That is the original question I asked.

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Re: UA and Inclined Planes
« Reply #23 on: October 20, 2019, 10:31:03 PM »
You know how to do the math, you don't know how to interpret Newtonian Mechanics.  It's that simple.  You did the math up above, but reached an improper conclusion because you don't understand how to analyze the system. If you interpret the plane as at rest, then it looks like the object slides down the hill, if you interpret the object as at rest, then it looks like the plane rises upwards.

Sorry about misreading the original problem though.  If friction was ignored, then we are just looking at the inclined plane slipping past the object at rest.
You don't get races of anything ... accept people.

Re: UA and Inclined Planes
« Reply #24 on: October 21, 2019, 12:19:24 AM »
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If you interpret the plane as at rest, then it looks like the object slides down the hill, if you interpret the object as at rest, then it looks like the plane rises upwards.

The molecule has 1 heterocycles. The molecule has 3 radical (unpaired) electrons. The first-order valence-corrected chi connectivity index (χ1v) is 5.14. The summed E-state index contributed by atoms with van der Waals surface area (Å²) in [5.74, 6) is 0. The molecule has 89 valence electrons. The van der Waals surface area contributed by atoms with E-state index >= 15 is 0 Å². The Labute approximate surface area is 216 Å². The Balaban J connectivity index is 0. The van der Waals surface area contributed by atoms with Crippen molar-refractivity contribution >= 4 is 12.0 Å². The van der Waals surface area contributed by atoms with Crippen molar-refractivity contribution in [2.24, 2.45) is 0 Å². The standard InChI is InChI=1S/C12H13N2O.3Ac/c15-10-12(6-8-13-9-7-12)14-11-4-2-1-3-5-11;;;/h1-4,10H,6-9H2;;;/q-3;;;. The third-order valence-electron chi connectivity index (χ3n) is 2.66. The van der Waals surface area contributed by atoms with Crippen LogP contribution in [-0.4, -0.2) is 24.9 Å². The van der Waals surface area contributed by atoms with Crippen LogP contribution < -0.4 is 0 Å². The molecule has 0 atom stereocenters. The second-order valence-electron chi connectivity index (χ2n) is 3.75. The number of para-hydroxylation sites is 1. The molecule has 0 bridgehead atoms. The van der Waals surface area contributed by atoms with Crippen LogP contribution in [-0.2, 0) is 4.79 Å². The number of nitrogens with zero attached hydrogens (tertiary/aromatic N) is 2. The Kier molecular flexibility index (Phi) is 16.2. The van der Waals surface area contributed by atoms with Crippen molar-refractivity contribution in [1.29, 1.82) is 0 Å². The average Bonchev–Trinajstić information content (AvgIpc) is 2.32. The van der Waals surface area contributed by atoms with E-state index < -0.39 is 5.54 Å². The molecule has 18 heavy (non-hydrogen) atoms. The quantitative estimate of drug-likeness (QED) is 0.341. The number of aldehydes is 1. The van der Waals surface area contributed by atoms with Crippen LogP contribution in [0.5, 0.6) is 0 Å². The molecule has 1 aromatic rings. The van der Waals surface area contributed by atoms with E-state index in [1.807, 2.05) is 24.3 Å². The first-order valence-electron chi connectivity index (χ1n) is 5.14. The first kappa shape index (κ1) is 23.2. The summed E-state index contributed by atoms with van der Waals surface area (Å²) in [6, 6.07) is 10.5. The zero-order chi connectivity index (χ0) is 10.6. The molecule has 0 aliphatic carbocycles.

Under what circumstance would one ever interpret the object as being at rest?  In neither scenario is the object just sitting motionless on the plane (assuming the angle is sufficient).

In both scenarios, the plane would be at rest and the object is moving.  The question is just whether it is up or down the incline.

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Re: UA and Inclined Planes
« Reply #25 on: October 21, 2019, 12:39:51 AM »
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If you interpret the plane as at rest, then it looks like the object slides down the hill, if you interpret the object as at rest, then it looks like the plane rises upwards.

Under what circumstance would one ever interpret the object as being at rest?  In neither scenario is the object just sitting motionless on the plane (assuming the angle is sufficient).